He is a native son of Connecticut. His parents migrated from Haiti, a country deeply rooted in art, so Cal was destined to be an artist. Growing up, he had dreams of becoming a cartoonist or an illustrator. Later in life, those dreams were quickly shot down simply because his parents were opposed to him pursuing either as a career. He then began to suppress his artistic abilities, focusing on other things like sports. However, he returned to his artistic side while studying graphic design in college. It was during this time that Cal realized how art and graphic design went hand in hand.
Cal’s influences include Ellis Wilson, Jean-Michel Basquiat, and Alphones Mucha. They all played a major role in his growth and development. At the same time, he incorporates his own findings and philosophies by mixing media using different techniques and painting on all types of materials. Using his knowledge as a graphic designer to get his message across, he often would leave specific details out of a painting so that viewers could either think deeply about the painting or picture themselves in it.
He has had some success with his style, catching the eye of collectors such as director Spike Lee, two-time welterweight boxing champ Andre Berto, and R&B singer Maxwell. His works are in each of their collections. Cal wishes for his works to be exhibited and seen all across the world, and he hopes that they change the way people think one way or another. He truly believes he can make an impact on the way most people view things through his artwork.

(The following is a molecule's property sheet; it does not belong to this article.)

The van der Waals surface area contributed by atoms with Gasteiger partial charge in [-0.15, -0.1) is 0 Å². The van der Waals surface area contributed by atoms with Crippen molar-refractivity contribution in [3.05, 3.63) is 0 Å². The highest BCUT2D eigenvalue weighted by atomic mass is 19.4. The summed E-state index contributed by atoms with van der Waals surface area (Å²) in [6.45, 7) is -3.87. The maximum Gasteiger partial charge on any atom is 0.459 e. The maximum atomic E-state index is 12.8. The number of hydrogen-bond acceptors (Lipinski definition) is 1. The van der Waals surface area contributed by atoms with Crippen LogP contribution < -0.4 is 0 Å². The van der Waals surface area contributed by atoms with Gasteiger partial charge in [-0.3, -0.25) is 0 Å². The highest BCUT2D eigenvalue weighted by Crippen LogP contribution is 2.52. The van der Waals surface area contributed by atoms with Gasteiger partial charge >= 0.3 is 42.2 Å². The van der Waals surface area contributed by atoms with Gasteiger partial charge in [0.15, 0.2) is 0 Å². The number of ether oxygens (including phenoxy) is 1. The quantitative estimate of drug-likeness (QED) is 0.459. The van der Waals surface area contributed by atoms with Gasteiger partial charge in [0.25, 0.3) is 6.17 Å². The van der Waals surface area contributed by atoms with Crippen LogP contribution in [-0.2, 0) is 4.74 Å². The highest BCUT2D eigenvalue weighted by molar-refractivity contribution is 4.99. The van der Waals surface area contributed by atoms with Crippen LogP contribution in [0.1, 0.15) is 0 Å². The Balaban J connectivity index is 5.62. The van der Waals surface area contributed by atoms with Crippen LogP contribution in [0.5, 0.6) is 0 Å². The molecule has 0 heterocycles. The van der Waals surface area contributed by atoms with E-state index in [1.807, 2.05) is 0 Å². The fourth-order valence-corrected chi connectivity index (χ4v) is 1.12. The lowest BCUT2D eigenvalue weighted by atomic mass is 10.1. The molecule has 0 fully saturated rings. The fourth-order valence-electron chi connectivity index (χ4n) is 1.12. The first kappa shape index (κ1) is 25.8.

As an artist, I feel it’s my mission to master this language without words and to shed light on the issues I feel are often swept under the rug. I struggle each day trying not to fall victim to stereotypes and statistics that plague our society. I believe that my work reflects this. It’s very eclectic, and I’m constantly in search of ways to elevate it as an artist. My work also has been described as raw, realistic, expressive, and thought-provoking. One of my goals is to become the voice of my generation and to make a difference. Art is universal no matter what language you speak, where you’re from, what race you belong to, or what your social status is.